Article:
Suspicious package causes train chaos: usual lack of communication

CHAOS: Long delays and usual confusion at Britomart tonight

CHAOS: Long delays and usual confusion at Britomart tonight

UPDATE: The police blew up the package - no bomb.

“At least it’s not our fault - for once” quipped the train official at Britomart tonight as commuters stood around trying to work out what was going on.

As reported in a post earlier a suspicious package found on a train at Takinini has police swarming and bomb squad personnel investigating.

All train services beyond Otahuhu are cancelled.

But once again there was the usual total lack of direction and communication at Britomart adding to the chaos.

In what is a familiar scene, guards ask passengers what any announcement was said over the intercom as no-one can pick it up and no one knows what if any train is running and where.

Commuters get off the western bound train after Chinese whispers said the train wasn’t going to Swanson and the next one was leaving from some other platform.

They huddle on the platform while guards say they have no idea.

Eventually someone comes along and pushes people back on the train.

Isn’t there by now some emergency situation communication manual for use in such circumstances?

This won’t be the last time.

Yet the confusion caused only adds to the panic that sets in when people wonder how they will get home.

Related Posts

  1. South Auckland train halted - suspicious package just found
  2. The day the train didn’t know where to go
  3. Proof Auckland’s trains are totally broke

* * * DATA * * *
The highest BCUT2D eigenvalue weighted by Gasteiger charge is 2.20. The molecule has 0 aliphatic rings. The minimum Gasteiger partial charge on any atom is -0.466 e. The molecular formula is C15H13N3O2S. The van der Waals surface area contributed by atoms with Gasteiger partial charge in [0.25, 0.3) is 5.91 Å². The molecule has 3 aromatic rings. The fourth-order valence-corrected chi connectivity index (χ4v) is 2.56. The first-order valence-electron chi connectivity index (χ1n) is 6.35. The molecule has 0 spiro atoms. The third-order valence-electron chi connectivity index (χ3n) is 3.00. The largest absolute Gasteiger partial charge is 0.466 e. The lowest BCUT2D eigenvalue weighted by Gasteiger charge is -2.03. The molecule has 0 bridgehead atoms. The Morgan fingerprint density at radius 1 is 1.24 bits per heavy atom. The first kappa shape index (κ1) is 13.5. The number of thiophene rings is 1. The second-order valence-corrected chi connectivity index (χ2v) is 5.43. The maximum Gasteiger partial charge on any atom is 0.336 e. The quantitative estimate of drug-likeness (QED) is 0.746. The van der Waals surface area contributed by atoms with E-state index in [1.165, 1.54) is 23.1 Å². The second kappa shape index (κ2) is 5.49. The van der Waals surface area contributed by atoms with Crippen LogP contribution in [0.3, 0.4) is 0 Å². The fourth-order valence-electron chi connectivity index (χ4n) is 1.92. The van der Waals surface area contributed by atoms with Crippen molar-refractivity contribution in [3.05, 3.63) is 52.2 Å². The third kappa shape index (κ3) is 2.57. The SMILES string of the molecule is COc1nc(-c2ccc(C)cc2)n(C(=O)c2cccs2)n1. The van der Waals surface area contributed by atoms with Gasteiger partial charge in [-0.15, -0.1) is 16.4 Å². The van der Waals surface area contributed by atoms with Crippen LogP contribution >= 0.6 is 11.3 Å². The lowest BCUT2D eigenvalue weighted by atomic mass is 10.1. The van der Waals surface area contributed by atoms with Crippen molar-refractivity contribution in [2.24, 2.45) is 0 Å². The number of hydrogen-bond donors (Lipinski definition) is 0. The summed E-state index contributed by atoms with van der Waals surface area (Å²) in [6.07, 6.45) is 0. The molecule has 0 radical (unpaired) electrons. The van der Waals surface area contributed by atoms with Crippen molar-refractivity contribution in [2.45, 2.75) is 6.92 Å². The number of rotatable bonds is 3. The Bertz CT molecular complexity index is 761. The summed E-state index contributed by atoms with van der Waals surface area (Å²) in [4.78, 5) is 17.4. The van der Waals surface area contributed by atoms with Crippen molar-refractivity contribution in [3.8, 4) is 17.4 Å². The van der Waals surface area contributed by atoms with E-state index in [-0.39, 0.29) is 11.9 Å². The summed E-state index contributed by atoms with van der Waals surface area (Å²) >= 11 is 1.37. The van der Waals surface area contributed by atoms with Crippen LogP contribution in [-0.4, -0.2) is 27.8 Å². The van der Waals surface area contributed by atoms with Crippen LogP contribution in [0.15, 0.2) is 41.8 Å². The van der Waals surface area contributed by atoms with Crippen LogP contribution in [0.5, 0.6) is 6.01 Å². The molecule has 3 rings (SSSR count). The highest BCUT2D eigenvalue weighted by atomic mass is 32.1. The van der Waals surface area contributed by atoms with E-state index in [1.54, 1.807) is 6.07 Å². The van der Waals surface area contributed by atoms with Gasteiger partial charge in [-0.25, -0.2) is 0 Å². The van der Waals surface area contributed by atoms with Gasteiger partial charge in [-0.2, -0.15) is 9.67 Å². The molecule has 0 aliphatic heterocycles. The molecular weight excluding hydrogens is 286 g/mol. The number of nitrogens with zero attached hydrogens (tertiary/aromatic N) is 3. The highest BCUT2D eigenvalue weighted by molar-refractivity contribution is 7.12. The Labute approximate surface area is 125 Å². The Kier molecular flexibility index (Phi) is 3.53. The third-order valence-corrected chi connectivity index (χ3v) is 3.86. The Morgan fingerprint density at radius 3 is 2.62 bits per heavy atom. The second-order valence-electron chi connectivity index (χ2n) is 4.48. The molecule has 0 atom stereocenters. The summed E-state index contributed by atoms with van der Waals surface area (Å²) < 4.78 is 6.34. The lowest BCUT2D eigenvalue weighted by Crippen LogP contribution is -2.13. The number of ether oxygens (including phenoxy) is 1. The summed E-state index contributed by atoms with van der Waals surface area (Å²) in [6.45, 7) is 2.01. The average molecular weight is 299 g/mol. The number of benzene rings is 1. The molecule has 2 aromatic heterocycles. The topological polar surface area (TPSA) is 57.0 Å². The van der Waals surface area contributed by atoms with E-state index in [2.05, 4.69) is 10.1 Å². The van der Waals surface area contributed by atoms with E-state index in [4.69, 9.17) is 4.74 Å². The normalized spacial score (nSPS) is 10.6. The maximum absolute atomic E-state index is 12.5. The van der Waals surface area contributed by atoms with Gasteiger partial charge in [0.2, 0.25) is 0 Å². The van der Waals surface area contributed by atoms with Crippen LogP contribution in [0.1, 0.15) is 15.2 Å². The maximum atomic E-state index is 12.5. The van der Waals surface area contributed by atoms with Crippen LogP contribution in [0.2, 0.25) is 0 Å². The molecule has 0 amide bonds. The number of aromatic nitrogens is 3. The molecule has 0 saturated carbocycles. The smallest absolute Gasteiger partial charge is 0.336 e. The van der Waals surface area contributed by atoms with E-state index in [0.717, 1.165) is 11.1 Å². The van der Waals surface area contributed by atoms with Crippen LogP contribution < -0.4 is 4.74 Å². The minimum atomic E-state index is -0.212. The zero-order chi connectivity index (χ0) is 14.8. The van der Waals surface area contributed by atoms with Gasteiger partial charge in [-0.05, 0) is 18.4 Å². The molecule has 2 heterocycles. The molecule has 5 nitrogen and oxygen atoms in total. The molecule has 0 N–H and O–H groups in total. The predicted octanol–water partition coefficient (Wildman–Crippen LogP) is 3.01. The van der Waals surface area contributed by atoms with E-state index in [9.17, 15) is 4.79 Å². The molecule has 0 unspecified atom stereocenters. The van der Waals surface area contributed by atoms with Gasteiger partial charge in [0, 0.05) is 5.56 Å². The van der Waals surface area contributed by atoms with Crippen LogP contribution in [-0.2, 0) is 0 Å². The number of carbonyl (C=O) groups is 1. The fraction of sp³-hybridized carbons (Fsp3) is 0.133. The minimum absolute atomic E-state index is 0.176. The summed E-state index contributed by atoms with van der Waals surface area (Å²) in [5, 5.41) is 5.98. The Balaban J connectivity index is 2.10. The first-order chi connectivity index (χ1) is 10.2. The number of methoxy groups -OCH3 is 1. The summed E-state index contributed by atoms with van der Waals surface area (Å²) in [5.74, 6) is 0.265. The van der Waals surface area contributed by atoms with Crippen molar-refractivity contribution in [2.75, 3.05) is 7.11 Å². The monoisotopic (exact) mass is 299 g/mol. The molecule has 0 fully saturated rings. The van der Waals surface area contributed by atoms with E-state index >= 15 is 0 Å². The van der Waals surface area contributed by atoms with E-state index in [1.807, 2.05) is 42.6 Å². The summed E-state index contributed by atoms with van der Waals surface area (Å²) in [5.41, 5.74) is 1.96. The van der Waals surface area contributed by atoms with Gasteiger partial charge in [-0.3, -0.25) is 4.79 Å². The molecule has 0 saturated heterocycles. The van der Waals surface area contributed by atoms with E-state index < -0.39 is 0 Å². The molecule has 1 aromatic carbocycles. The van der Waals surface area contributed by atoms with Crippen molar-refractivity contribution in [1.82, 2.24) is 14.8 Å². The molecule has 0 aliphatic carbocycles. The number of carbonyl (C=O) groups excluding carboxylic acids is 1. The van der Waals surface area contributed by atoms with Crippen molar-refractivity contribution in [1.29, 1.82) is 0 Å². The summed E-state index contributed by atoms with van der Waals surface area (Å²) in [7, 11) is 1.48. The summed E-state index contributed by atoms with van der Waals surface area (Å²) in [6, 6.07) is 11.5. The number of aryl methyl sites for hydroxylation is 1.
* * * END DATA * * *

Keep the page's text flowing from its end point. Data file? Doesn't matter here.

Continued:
4. How low tech can a rail service be?
  5. Failed prison wardens become train conductors




  1. Stacey Duggan-Andrews says:

    Choked on my coffee this morning reading Veolia’s explanation of the suspicious package incident. No mention of why the Southern Line remained closed more than 2 hours after the incident, surely our bomb squad is more efficient than that and would have removed the device immediately from the track?

    Also there were no ‘alternative services’ offered as quoted in the Herald article - who at Veolia is making this stuff up? The regular commuters know you are outright lying. You only had to be in Britomart at 6.00pm yesterday to see people stranded and being advised to ‘make their own way home’.

    This morning’s trip from Pukekohe to Britomart on the Southern Line was not problem free either. We were advised before Papakura that they may not have enough fuel to get all the way and would ‘see how they went’ to whether they would make it to Otahuhu and terminate there. Unsurprisingly, all of the commuters elected to swap to a continuous service (via GI) so that we may get to work on time. I don’t forget to put petrol in my car, who would forget to put diesel in the train??

  2. James says:

    These kind of “make your own way” situations, seem like they could be an opportunity for buses to poach a few regulars, send staff who can help locate the right bus to get people home each time the trains fail yet again. Perhaps even post information on when and where to catch buses that roughly follow the railway lines. Buses I’ve caught have much higher reliability than the various failures on the rail network seem to produce.


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